The checklist manifesto (Dr. Atul Gawande, 2009)

This book advocates for integrating checklists as potent safety and fault-tolerance tools across diverse domains. Atul Gawande, a prominent surgeon, enriches the narrative with numerous surgery cases to emphasize the effectiveness of checklists in handling intricate tasks.

The surgery cases are graphic. The unemotional, matter-of-fact tone of the audiobook paradoxically intensified the emotional impact for me. Listening to those accounts gave me sweaty palms, and I instinctively clenched myself with pain. The graphic details effectively drive home the point. While listening, I couldn't help but lament that a simple checklist could have caught the mistake, averting all the blood and suffering.

The book also delves into how the aviation industry has successfully embraced checklists to reduce errors and improve communication. Gawande argues that disciplined checklist use in aviation significantly enhances safety and reliability. He details how the aviation industry rigorously operationalizes checklists, vetting them through simulations and real-world tests, ensuring they are brutally succinct, and continually improving them for practicality. This stands in stark contrast to other industries, including medicine and surgery.

Perhaps the early and eager adoption of checklists in aviation, compared to medicine and surgery, stems from pilots having skin in the game. Pilots face the same fate as the plane – assigning blame doesn't change the dire outcome of death due to a mishap. In contrast, surgeons don't share the same fate as patients and can shift blame to other factors (as if that matters).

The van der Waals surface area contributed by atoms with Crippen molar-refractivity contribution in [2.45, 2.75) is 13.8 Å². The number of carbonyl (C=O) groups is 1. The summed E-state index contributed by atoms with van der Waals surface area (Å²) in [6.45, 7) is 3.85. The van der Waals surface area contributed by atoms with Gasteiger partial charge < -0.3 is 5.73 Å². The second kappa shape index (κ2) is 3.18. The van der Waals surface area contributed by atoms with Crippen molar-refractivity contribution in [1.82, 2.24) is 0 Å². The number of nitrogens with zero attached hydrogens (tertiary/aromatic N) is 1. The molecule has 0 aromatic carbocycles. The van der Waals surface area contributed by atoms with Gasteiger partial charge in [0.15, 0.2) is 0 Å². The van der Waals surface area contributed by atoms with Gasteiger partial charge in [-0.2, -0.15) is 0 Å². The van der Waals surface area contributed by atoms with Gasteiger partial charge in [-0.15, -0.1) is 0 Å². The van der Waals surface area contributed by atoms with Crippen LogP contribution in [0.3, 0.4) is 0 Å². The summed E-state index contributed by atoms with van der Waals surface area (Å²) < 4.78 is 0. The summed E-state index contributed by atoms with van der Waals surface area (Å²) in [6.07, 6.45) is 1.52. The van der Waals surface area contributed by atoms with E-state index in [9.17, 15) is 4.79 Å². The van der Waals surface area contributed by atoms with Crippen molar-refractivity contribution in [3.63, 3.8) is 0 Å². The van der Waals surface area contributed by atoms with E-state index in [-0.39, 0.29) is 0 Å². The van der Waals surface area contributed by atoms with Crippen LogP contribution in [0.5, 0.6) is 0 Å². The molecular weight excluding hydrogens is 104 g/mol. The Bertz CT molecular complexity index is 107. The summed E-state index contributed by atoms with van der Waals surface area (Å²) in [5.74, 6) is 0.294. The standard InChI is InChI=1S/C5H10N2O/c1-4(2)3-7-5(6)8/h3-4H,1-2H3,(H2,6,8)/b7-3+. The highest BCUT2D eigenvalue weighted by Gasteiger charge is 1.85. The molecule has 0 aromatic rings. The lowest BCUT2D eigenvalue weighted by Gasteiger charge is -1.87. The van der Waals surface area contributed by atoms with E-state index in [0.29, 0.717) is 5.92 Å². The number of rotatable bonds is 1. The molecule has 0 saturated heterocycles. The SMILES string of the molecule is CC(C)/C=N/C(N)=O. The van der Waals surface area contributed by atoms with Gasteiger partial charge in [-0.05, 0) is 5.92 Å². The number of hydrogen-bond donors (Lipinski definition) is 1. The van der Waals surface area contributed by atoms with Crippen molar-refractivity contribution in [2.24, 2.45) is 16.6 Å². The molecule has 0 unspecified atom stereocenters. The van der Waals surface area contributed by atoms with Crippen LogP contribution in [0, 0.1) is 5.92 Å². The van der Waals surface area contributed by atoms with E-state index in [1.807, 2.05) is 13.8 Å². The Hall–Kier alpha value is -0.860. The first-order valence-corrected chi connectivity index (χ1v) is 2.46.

I loved the focus on the operational aspects of making checklists effective. Gawande resisted strongly against making checklists a top-down mandate. Mandating top-down adoption could have backfired; it needed to be a grassroots effort, allowing teams to adopt and customize checklists to make them their own.

I also loved this point: one of the first items on both flight and surgery checklists is the initial debrief and introduction of team members. Numerous studies highlight the significant positive impact this simple practice has in transforming individuals into a more effective and collaborative team. Don't skip on the basics and the human touch. 

Construction and beyond

The book dedicates a chapter to construction as it builds the case for the widespread benefits of checklists across various domains. Given the complex nature of construction projects (involving numerous tasks and collaborators), construction project management benefits from the use of checklists for enhancing communication and coordination.

I found the connection between checklists and construction not as direct as those in aviation or medicine. The absence of specific, concrete examples of checklists for construction projects left me wanting. While the book provides detailed and concrete checklist examples for medicine, surgery, and aviation, there aren't specific checklist examples for construction. Instead the focus is on scheduling meetings between stakeholders, progress tracking, and finalizing decisions.